Day 1: A New Spark

Sunday, May 8th, 2011

By William Dale

A spark. That’s all it takes. It takes a spark to start a bus, ignite a movement, to produce change. In the blazing summer of 1961, the Freedom Riders started that ignition, becoming a vehicle that drove the U.S. Civil Rights Movement to audiences across the world. Their mission: to fight segregation in inter-state travel in the deepest, darkest parts of the Deep South.

The Freedom Riders were extraordinary, ordinary people that faced extreme adversity and hardship. Over the past two days in D.C., I have met so many of these brave and heroic people. One rider, in particular, has been my hero ever since I learned of the Freedom Riders’ struggle. Her name is Diane Nash.

In our conversation with Nash, she explained Gandhi’s principles of non-violence.  “Truth, love, and self-suffering…” she explained. “These principles were the basis of the Freedom Rides.” The journey towards truth is essential in the fight for freedom and justice, Nash said, and the search for truth influenced every decision she made during the summer of 1961. Nash’s second principle of love lays out the core of the non-violent movement. She loved her fellow riders, and she cared for their white, southern attackers.  Nash cared for them so much that she wanted them to right their wrongs and carry out peace.

But it is the final principle of self-suffering that stuck out to me the most. The Freedom Riders were attacked by mobs, and their buses were firebombed. They risked their lives and signed their last will and testaments before “getting on the bus.” News of the treacherous rides traveled across the world, shining a spotlight onto the U.S. Civil Rights Movement.

Their dedication to the cause, however, makes me wonder if my generation has this same passion and commitment. I have never seen my peers physically fighting off their oppressors. I have never run for my life off of a burning bus, and I am not risking my life by posting my opinion on this blog. Things have changed.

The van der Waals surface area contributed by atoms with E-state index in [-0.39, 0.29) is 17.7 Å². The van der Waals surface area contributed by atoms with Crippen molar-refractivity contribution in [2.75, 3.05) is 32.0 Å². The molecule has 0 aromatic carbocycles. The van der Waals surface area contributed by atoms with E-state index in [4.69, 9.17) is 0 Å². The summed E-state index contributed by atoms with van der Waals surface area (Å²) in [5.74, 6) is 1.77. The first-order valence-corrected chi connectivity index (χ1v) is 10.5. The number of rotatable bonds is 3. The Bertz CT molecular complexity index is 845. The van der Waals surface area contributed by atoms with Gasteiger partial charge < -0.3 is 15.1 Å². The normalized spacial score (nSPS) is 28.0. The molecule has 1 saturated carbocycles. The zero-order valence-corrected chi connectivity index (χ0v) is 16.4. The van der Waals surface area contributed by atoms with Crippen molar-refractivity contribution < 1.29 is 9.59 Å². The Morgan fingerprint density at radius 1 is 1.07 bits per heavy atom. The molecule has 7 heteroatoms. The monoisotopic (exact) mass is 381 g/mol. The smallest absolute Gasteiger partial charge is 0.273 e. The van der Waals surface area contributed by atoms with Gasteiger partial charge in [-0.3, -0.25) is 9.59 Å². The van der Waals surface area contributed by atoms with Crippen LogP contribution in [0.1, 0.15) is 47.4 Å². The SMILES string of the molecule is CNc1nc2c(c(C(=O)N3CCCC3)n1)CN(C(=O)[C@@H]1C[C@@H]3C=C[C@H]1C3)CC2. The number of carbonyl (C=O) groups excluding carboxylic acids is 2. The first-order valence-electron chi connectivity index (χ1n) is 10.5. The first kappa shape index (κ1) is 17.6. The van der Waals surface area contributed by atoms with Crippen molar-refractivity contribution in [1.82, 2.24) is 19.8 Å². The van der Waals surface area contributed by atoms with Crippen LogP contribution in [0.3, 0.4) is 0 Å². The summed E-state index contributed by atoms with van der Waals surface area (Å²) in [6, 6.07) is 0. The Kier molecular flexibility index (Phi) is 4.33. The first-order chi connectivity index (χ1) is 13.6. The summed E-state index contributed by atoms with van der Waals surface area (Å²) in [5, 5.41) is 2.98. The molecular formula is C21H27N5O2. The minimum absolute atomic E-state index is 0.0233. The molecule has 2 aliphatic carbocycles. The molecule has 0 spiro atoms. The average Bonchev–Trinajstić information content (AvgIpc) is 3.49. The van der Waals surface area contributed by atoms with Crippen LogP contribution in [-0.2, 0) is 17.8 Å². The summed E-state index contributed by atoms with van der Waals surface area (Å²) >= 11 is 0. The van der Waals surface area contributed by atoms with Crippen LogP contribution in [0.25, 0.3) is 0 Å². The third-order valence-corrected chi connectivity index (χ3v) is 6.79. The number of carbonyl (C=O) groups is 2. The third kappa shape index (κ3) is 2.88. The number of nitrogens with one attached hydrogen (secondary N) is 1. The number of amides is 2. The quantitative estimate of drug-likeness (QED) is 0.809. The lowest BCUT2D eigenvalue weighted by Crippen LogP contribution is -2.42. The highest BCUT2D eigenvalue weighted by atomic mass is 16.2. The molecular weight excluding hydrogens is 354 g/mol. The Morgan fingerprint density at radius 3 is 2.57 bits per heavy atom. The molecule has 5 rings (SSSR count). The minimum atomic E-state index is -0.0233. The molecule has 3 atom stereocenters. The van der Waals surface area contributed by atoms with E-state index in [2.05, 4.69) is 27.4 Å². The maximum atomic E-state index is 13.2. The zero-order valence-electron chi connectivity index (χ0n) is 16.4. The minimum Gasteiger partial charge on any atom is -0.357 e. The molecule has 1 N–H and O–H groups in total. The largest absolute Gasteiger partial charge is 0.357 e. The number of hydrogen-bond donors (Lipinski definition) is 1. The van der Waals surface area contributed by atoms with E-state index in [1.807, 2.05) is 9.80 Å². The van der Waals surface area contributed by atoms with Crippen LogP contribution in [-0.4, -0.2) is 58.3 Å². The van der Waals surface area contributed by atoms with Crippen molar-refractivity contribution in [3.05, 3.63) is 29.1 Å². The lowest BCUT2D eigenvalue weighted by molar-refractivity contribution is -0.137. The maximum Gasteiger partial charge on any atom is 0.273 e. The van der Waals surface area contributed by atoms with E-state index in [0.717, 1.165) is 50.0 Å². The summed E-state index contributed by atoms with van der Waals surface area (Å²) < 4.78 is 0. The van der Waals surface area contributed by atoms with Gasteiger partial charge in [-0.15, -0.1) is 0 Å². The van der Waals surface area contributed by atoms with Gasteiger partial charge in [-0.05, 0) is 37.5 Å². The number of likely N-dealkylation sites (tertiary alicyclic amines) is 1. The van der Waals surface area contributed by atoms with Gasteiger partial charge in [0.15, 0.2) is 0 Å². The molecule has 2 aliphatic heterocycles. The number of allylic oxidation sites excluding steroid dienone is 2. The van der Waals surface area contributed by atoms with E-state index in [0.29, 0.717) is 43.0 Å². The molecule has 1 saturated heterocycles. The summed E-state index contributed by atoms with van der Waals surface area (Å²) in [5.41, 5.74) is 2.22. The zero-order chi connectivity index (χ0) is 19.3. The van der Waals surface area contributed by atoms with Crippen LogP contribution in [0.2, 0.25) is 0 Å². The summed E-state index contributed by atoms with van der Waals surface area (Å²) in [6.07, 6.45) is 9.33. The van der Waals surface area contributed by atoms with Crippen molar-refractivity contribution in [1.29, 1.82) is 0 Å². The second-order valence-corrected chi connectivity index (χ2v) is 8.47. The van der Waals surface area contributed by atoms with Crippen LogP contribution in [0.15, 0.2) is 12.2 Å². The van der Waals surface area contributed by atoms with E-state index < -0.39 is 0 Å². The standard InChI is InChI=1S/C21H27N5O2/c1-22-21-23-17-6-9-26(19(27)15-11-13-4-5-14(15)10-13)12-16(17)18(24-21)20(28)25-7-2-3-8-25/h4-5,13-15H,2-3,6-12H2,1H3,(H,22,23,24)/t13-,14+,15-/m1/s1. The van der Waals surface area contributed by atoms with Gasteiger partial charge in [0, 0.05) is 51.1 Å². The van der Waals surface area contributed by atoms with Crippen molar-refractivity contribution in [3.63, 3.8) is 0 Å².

Fifty years after the original Rides, the state of social activism and civic engagement has evolved, primarily through the social media boom. Engagement and social media are two streams that constantly intersect. You can connect to millions of people on Facebook, Twitter, and other social media sites. The traditional activist is now fighting for change and justice on the web. Two questions, however, still bother me: “How will this change in activism affect the basic principles of truth, love, and self-suffering? Would our generation be able to ‘get on the bus?” These are the questions I hope to find answers to on the Student Freedom Ride, and in these answers, I hope to find my inspiration to ignite a new “spark.”


Day 1: Alicia Skeeter

Sunday, May 8th, 2011


Day 1: Words, Storycraft and Civic Revival

Sunday, May 8th, 2011

By Peter Davis

On the first official day of our Student Freedom Ride, my fellow 39 riders and I heard three talks at the Newseum.  In the morning, it was an honor to hear Diane Nash — the legendary leader of the second wave of Freedom Riders — discuss why she participated in the Civil Rights Movement and challenge us to participate in non-violent direct action of our own.  In the afternoon, we listened to Stanley Nelson — award-winning director of the Freedom Riders documentary that inspired our trip — describe how to bring history to life through engaging filmmaking.  To end the day, we heard Jalaya Liles Dunn challenge us to find the stories that will be the ingredients of our generation’s movement: our story of self, our story of us, and our story of now.

What struck me about the three talks is that all touched on the poetic side of movements: the importance of words, of narratives, of stories in building energy to sustain a collective effort.  Nash started her talk with an insightful analogy. “When scientific inventions arise, we need new words to describe them,” she explained, citing how electricity made the words ‘volts’ and ‘charge’ arise.  “Likewise,” she continued, “when social inventions take pace, we need words to express them.”  She then went on to describe how the Civil Rights Movement needed a new word to describe the power that the movement’s fighters used to wage war on segregation.  They chose “Agapic Energy”— a phrase deriving from the agape, the Greek word for ‘brotherly love.’  Indeed, Civil Rights movers and shakers did not only use sit-ins, Freedom Rides, and marches as tools of change— they used language, too!

Later in the day, Stanley Nelson discussed how a good narrative makes a good documentary film, reminding us that you need to make viewers latch on to the stories, characters, and emotions of a piece of media if you want them to care about it.  Appropriately, Jalaya Liles Dunn echoed this emphasis on narrative in her talk about how organizing begins with engaging stories— the stories of why the individuals involved in a cause became involved, the stories of the group’s shared values, and the stories of why their cause is urgent.  As I reflected on these calls to new words, to engaging narratives, and to unifying stories with my fellow Student Riders late into the evening, it hit me: the movements of the future cannot survive solely on organizers…they might just need poets as well!